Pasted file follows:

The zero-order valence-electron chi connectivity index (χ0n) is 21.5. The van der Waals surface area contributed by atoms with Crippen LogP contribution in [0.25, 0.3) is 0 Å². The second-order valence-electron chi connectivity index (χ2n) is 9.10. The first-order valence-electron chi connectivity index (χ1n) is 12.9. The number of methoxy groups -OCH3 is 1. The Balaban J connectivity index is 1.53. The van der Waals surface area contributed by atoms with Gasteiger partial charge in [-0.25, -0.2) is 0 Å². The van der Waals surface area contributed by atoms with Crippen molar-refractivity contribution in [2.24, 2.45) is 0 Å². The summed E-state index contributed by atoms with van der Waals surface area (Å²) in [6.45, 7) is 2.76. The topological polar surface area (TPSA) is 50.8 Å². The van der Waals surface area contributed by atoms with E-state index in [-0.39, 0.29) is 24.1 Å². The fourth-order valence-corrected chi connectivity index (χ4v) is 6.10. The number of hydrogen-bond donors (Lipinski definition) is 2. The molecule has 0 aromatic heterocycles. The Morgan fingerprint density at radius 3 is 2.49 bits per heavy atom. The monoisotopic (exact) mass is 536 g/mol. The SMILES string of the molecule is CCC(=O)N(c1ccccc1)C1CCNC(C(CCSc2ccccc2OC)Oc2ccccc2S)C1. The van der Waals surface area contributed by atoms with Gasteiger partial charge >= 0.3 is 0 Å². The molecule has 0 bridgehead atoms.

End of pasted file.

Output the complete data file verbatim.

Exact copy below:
The zero-order valence-electron chi connectivity index (χ0n) is 21.5. The van der Waals surface area contributed by atoms with Crippen LogP contribution in [0.25, 0.3) is 0 Å². The second-order valence-electron chi connectivity index (χ2n) is 9.10. The first-order valence-electron chi connectivity index (χ1n) is 12.9. The number of methoxy groups -OCH3 is 1. The Balaban J connectivity index is 1.53. The van der Waals surface area contributed by atoms with Gasteiger partial charge in [-0.25, -0.2) is 0 Å². The van der Waals surface area contributed by atoms with Crippen molar-refractivity contribution in [2.24, 2.45) is 0 Å². The summed E-state index contributed by atoms with van der Waals surface area (Å²) in [6.45, 7) is 2.76. The topological polar surface area (TPSA) is 50.8 Å². The van der Waals surface area contributed by atoms with E-state index in [-0.39, 0.29) is 24.1 Å². The fourth-order valence-corrected chi connectivity index (χ4v) is 6.10. The number of hydrogen-bond donors (Lipinski definition) is 2. The molecule has 0 aromatic heterocycles. The Morgan fingerprint density at radius 3 is 2.49 bits per heavy atom. The monoisotopic (exact) mass is 536 g/mol. The SMILES string of the molecule is CCC(=O)N(c1ccccc1)C1CCNC(C(CCSc2ccccc2OC)Oc2ccccc2S)C1. The van der Waals surface area contributed by atoms with Gasteiger partial charge >= 0.3 is 0 Å². The molecule has 0 bridgehead atoms.